Yes, it's NaNoWriMo time again! That crazy month where writers try to bang out a novel (or at least 50,000 words of one) in a month. I'm competing again this year, because I've found there's nothing quite like the kick in the posterior that Nano provides when you need to get a first draft going. This year my lovely writer friend JD Faulkner has joined me on the challenge, so I'm tagging her for a DailyLines Challenge as well. She's also posting daily about the Nano experience  on her Tumblr, in typically hilarious JD fashion. If you need a giggle, her WhyMyWriterIsCrying is the place to go. 

Okay, so exciting things are happening as I continue to write this detective mystery set in Palm Springs, including FINALLY figuring out the title: 

The story focuses on private detective Roger Woods, who's been hired to look into the disappearance of a family of four, and goes back and forth between his investigation and the story of Amelia and Hart - pulling back the curtain on a marriage and family that is going wrong in all the worst ways. 

And here's a snippet of Amelia meeting her future husband Hart for the first time (now remember, this is first draft stuff so it's unpolished - also, for those who might be offended there are some blue words in there):

“Why am I being sued?”

“Does the name Martin O’Reilly mean anything to you?”

“No, of course not.”

“Apparently you beat the potatoes out of him and stole his car.”


“I assume that’s starting to ring some bells?”

“Umm …”

“I’ll take that as a yes. He’s claiming his BMW Z4 was a total write-off. Apparently he found it in Inglewood three days after you stole it.”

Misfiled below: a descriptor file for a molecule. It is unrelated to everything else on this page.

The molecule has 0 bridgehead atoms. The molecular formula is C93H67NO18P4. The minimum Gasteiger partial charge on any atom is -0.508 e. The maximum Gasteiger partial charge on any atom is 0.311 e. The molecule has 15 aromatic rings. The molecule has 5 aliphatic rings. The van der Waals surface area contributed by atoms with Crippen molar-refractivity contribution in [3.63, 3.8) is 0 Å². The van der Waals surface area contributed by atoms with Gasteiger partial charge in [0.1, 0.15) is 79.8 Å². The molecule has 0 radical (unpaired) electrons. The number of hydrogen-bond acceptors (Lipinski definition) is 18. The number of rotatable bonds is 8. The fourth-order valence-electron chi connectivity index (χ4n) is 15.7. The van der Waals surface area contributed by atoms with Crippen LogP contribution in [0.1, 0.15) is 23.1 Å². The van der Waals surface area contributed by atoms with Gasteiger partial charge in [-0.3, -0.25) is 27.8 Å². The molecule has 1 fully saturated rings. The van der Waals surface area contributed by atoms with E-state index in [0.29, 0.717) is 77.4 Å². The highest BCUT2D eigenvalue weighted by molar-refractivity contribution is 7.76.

“I didn’t-”

He raised a hand. “He’s also claiming irreparable damage to an Armani suit which was covered in barbeque sauce and other foul substances, a scratch on his Patek Philippe watch which couldn’t be buffed out, the poor dear, facial disfigurement which required embarrassingly expensive reconstruction, and of course damages for pain and suffering.”

“This is total bullshit!” I hollered loud enough that several people three booths down turned to gawk.

“Of course it is,” he agreed in a way that left me uncertain as to whether he believed me or not. He was watching me keenly, waiting to see what I would do next. I huffed a bit, then took a swig of my martini and looked him square in the eyes.

“Okay, so what’s any of this got to do with you?”

He smiled. “That’s good, Amelia.”

The way my name rolled off his tongue was startling, and not entirely pleasant. “What’s good?”

“Your self-control. I’ve given you every reason to mistrust me and be on your guard. But you haven’t so much as kneed me in the balls.”

“Not yet,” I said.

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